As a sportsman, farmer Ian McSporran could be described as a bit of a latecomer.
"Close to 72," says McSporran, retired at Kaiwaka, near Bay View, and preparing for the next round of national championships qualifying on Saturday, in the Takapau Ploughing Match.
Adding to the appeal is that next April the championships will also be at Takapau.
He is however a newcomer with a bit of experience, his ploughing going back to Young Farmers Club days in Central Hawke's Bay in the 1960s.
But there wasn't much ploughing going on once he moved to hill-country farming near Wairoa, leaving the pursuit on hold until he retired.
Saturday's event, at a farm off Speedy Rd and within sight of State Highway 2, starts a busy three days, with the Wairarapa Ploughing match on Sunday at Gladstone, east of Masterton, and on Monday the Manawatu Ploughing match near Feilding.
Last weekend McSporran, a New Zealand Ploughing Association executive member, also competed at Reporoa, where he came fourth in his vintage class, saying he made a mistake or two that were picked up by the judges, and which he reckons he won't be making this weekend.
All this leaves little doubt that keeping on the straight and narrow with his orange circa 1948 Allis Chalmers tractor and Reid and Grey trailer plough is indeed a sport, along with being part of a passion for keeping vintage farmworking machinery, with a fleet of mainly Caterpillar tractors from an era spanning more than 30 years, from 1937 to 1968.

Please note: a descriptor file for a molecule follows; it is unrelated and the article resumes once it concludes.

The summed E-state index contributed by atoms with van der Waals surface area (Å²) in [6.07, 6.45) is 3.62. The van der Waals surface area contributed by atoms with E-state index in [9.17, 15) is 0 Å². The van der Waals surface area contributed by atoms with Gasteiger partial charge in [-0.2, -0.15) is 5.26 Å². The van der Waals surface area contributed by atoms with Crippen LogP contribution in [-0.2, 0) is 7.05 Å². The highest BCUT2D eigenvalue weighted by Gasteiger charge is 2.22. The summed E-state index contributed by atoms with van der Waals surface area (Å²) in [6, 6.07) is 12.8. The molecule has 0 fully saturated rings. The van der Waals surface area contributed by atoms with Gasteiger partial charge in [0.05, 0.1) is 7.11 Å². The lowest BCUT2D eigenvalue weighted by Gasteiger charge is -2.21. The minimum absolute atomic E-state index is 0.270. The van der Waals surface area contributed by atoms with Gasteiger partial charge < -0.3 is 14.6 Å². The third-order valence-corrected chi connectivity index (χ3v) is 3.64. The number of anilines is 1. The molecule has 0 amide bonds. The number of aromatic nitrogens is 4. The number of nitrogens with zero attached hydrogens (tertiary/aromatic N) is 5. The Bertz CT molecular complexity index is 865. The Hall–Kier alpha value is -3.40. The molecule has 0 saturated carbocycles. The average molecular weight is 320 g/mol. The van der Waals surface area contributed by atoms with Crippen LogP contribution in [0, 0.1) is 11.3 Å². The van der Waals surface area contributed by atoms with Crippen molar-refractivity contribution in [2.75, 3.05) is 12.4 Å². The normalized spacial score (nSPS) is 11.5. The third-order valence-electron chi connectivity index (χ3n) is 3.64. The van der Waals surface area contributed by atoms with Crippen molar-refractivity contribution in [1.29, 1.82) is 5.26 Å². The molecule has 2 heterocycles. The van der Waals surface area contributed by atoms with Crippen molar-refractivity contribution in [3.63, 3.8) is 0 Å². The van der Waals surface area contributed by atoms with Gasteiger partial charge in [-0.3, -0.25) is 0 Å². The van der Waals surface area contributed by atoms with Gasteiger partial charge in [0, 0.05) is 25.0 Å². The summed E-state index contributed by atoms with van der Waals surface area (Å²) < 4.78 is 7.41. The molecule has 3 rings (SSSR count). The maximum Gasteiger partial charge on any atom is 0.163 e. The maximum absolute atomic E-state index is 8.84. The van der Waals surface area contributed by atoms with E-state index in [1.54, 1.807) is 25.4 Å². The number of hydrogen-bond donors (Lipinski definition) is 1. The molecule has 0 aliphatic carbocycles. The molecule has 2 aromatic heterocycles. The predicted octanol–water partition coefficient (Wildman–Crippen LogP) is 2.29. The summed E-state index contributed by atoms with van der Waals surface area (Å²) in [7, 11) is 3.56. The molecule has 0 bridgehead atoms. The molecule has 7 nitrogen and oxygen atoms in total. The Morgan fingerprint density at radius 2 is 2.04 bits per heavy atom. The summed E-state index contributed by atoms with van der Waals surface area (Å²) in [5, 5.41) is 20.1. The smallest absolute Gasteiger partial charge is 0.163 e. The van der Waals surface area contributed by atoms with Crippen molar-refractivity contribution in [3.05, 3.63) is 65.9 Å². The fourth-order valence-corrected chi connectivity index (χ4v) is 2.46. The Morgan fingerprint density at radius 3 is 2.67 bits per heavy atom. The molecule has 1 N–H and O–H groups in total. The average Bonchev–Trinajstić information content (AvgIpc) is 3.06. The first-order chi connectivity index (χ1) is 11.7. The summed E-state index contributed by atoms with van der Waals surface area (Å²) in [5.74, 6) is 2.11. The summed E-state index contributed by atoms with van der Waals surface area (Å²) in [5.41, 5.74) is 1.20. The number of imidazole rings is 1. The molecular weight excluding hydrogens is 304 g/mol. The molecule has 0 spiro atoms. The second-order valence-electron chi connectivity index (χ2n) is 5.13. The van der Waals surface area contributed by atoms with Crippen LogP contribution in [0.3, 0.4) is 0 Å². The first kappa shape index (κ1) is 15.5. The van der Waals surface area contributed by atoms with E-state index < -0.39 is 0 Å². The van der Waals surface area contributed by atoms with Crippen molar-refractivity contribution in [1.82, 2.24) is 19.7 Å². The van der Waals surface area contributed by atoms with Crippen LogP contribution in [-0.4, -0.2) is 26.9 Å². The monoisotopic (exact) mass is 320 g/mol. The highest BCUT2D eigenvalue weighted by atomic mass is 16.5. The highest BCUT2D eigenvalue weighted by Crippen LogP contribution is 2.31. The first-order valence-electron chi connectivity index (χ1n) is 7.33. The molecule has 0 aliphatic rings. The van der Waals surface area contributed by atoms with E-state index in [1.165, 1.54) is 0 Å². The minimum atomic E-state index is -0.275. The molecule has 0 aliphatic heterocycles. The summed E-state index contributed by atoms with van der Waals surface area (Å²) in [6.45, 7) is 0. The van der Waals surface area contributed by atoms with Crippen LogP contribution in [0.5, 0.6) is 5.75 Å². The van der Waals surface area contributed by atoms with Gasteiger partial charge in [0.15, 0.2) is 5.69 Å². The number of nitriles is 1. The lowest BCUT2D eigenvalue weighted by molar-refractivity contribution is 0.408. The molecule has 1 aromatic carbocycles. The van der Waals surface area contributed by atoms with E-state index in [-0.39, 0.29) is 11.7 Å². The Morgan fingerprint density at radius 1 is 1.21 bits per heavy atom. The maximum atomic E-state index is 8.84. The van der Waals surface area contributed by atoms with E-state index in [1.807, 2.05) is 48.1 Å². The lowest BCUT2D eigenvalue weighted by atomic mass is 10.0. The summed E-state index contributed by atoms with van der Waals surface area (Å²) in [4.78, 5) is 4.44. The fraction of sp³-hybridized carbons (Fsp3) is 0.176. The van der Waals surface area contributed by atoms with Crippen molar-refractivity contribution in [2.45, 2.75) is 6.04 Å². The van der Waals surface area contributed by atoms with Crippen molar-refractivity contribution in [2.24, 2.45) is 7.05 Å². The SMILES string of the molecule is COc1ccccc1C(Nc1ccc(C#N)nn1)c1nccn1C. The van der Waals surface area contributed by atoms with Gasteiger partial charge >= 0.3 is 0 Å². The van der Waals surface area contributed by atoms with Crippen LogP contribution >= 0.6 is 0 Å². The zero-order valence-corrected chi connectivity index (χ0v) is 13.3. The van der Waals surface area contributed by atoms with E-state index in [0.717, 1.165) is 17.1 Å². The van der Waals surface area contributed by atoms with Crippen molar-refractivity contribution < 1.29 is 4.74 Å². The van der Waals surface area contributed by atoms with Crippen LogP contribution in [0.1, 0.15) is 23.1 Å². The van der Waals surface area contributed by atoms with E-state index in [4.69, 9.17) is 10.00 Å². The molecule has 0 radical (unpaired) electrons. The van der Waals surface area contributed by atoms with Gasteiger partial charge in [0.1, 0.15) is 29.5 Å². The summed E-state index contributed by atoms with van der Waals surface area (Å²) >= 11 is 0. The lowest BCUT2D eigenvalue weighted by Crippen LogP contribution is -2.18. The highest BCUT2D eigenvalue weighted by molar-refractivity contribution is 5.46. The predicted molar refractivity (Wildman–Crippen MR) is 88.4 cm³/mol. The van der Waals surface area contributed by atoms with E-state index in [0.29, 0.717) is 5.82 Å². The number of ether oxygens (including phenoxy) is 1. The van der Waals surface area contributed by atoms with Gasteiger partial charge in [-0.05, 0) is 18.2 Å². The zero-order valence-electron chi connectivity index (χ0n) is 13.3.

Competition ploughing ticks off most of the boxes when it comes to being a sport, he believes, in that it involves competition with rules and a points system, it has traditional origins in which competition of a sporting nature evolved to help enhance the skills needed at work, and it has a local and international fraternity.
It's just two months since he and wife Helen were among a 27-strong New Zealand supporters group backing Kiwi hopes Ian Woolley, from Marlborough, and South Canterbury ploughman Bob Mehrtens at the 2019 World championships near Baudette, Minnesota.
Ploughing matches have been around a long time, a notable example being the Irish National Ploughing Championship, held every year since 1931 and indisputably Ireland's biggest annual rural event, amid a huge three-day trade show with more than 280,000 passing through the gates.
McSporran doesn't aspire to quite the same heights as a competitor. His vintage class isn't contested at world championships, but he is hopeful he will get enough points to be a Southern North Island representative, and contest a national championships for a fourth time.
He did have a win at Timaru last year while preparing for the national championships, and says now: "I wish I was younger and knew what I do know now."
Ploughing starts on Saturday at 10.30am and is expected to finish by 2.30pm.